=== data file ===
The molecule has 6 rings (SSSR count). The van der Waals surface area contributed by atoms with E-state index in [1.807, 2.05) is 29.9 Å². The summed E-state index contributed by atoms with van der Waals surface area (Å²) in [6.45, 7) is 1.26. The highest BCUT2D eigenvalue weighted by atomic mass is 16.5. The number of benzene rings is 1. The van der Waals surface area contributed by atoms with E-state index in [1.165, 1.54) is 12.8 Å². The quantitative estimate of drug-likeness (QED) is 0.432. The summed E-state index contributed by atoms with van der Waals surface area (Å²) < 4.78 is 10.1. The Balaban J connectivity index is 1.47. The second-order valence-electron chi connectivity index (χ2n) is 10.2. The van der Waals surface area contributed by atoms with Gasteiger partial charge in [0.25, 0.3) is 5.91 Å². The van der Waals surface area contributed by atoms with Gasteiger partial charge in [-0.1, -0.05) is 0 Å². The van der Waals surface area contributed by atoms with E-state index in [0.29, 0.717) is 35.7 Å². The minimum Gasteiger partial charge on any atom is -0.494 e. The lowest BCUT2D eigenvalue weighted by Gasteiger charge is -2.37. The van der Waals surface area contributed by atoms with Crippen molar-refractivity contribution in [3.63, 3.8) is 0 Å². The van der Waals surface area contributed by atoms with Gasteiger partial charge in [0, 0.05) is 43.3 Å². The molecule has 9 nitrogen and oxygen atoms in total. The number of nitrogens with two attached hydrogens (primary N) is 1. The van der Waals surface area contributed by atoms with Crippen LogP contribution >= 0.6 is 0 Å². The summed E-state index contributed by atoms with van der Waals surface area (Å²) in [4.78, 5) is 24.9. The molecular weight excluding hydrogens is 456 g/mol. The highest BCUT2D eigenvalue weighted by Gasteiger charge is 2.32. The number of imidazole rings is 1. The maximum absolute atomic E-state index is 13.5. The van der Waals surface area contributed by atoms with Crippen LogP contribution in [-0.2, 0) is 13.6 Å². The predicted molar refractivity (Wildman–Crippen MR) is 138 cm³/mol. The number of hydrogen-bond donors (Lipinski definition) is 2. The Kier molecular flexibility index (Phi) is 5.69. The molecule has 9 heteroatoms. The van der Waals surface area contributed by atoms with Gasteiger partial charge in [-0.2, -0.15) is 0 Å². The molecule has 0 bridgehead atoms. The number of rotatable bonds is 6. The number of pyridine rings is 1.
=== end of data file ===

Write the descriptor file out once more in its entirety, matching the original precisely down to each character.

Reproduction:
The molecule has 6 rings (SSSR count). The van der Waals surface area contributed by atoms with E-state index in [1.807, 2.05) is 29.9 Å². The summed E-state index contributed by atoms with van der Waals surface area (Å²) in [6.45, 7) is 1.26. The highest BCUT2D eigenvalue weighted by atomic mass is 16.5. The number of benzene rings is 1. The van der Waals surface area contributed by atoms with E-state index in [1.165, 1.54) is 12.8 Å². The quantitative estimate of drug-likeness (QED) is 0.432. The summed E-state index contributed by atoms with van der Waals surface area (Å²) < 4.78 is 10.1. The Balaban J connectivity index is 1.47. The second-order valence-electron chi connectivity index (χ2n) is 10.2. The van der Waals surface area contributed by atoms with Gasteiger partial charge in [0.25, 0.3) is 5.91 Å². The van der Waals surface area contributed by atoms with Gasteiger partial charge in [-0.1, -0.05) is 0 Å². The van der Waals surface area contributed by atoms with E-state index in [0.29, 0.717) is 35.7 Å². The minimum Gasteiger partial charge on any atom is -0.494 e. The lowest BCUT2D eigenvalue weighted by Gasteiger charge is -2.37. The van der Waals surface area contributed by atoms with Crippen molar-refractivity contribution in [3.63, 3.8) is 0 Å². The van der Waals surface area contributed by atoms with Gasteiger partial charge in [0, 0.05) is 43.3 Å². The molecule has 9 nitrogen and oxygen atoms in total. The number of nitrogens with two attached hydrogens (primary N) is 1. The van der Waals surface area contributed by atoms with Crippen LogP contribution >= 0.6 is 0 Å². The summed E-state index contributed by atoms with van der Waals surface area (Å²) in [4.78, 5) is 24.9. The molecular weight excluding hydrogens is 456 g/mol. The highest BCUT2D eigenvalue weighted by Gasteiger charge is 2.32. The number of imidazole rings is 1. The maximum absolute atomic E-state index is 13.5. The van der Waals surface area contributed by atoms with Crippen LogP contribution in [-0.2, 0) is 13.6 Å². The predicted molar refractivity (Wildman–Crippen MR) is 138 cm³/mol. The number of hydrogen-bond donors (Lipinski definition) is 2. The Kier molecular flexibility index (Phi) is 5.69. The molecule has 9 heteroatoms. The van der Waals surface area contributed by atoms with Gasteiger partial charge in [-0.2, -0.15) is 0 Å². The molecule has 0 bridgehead atoms. The number of rotatable bonds is 6. The number of pyridine rings is 1.